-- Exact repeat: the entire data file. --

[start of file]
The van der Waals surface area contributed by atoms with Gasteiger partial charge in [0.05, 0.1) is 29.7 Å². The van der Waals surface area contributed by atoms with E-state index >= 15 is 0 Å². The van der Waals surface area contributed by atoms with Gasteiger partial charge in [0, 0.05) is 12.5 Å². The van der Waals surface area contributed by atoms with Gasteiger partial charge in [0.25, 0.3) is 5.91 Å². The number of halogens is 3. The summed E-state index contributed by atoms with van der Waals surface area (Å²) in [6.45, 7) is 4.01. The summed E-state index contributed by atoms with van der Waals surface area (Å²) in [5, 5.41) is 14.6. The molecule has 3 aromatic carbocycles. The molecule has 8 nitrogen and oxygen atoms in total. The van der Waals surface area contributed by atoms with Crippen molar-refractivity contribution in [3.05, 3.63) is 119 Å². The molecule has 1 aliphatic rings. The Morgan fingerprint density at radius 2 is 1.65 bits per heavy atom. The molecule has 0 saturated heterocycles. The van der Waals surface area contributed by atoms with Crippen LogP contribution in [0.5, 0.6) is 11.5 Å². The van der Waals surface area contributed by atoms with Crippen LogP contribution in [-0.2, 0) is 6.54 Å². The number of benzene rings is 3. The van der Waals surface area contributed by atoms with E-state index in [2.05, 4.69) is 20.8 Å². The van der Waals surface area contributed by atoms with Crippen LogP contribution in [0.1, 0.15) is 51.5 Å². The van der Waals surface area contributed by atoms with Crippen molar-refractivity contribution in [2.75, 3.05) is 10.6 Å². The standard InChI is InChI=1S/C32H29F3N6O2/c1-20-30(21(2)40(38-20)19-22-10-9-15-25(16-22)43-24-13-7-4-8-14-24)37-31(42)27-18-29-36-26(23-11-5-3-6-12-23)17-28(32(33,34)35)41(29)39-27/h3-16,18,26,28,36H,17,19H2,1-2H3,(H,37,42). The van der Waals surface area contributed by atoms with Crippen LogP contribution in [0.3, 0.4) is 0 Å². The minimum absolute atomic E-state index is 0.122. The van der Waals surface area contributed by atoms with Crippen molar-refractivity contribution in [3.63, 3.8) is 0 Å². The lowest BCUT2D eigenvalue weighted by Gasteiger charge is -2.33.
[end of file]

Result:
The van der Waals surface area contributed by atoms with Gasteiger partial charge in [0.05, 0.1) is 29.7 Å². The van der Waals surface area contributed by atoms with E-state index >= 15 is 0 Å². The van der Waals surface area contributed by atoms with Gasteiger partial charge in [0, 0.05) is 12.5 Å². The van der Waals surface area contributed by atoms with Gasteiger partial charge in [0.25, 0.3) is 5.91 Å². The number of halogens is 3. The summed E-state index contributed by atoms with van der Waals surface area (Å²) in [6.45, 7) is 4.01. The summed E-state index contributed by atoms with van der Waals surface area (Å²) in [5, 5.41) is 14.6. The molecule has 3 aromatic carbocycles. The molecule has 8 nitrogen and oxygen atoms in total. The van der Waals surface area contributed by atoms with Crippen molar-refractivity contribution in [3.05, 3.63) is 119 Å². The molecule has 1 aliphatic rings. The Morgan fingerprint density at radius 2 is 1.65 bits per heavy atom. The molecule has 0 saturated heterocycles. The van der Waals surface area contributed by atoms with Crippen LogP contribution in [0.5, 0.6) is 11.5 Å². The van der Waals surface area contributed by atoms with Crippen LogP contribution in [-0.2, 0) is 6.54 Å². The number of benzene rings is 3. The van der Waals surface area contributed by atoms with E-state index in [2.05, 4.69) is 20.8 Å². The van der Waals surface area contributed by atoms with Crippen LogP contribution in [0.1, 0.15) is 51.5 Å². The van der Waals surface area contributed by atoms with Crippen molar-refractivity contribution in [2.75, 3.05) is 10.6 Å². The standard InChI is InChI=1S/C32H29F3N6O2/c1-20-30(21(2)40(38-20)19-22-10-9-15-25(16-22)43-24-13-7-4-8-14-24)37-31(42)27-18-29-36-26(23-11-5-3-6-12-23)17-28(32(33,34)35)41(29)39-27/h3-16,18,26,28,36H,17,19H2,1-2H3,(H,37,42). The van der Waals surface area contributed by atoms with Crippen LogP contribution in [0.3, 0.4) is 0 Å². The minimum absolute atomic E-state index is 0.122. The van der Waals surface area contributed by atoms with Crippen molar-refractivity contribution in [3.63, 3.8) is 0 Å². The lowest BCUT2D eigenvalue weighted by Gasteiger charge is -2.33.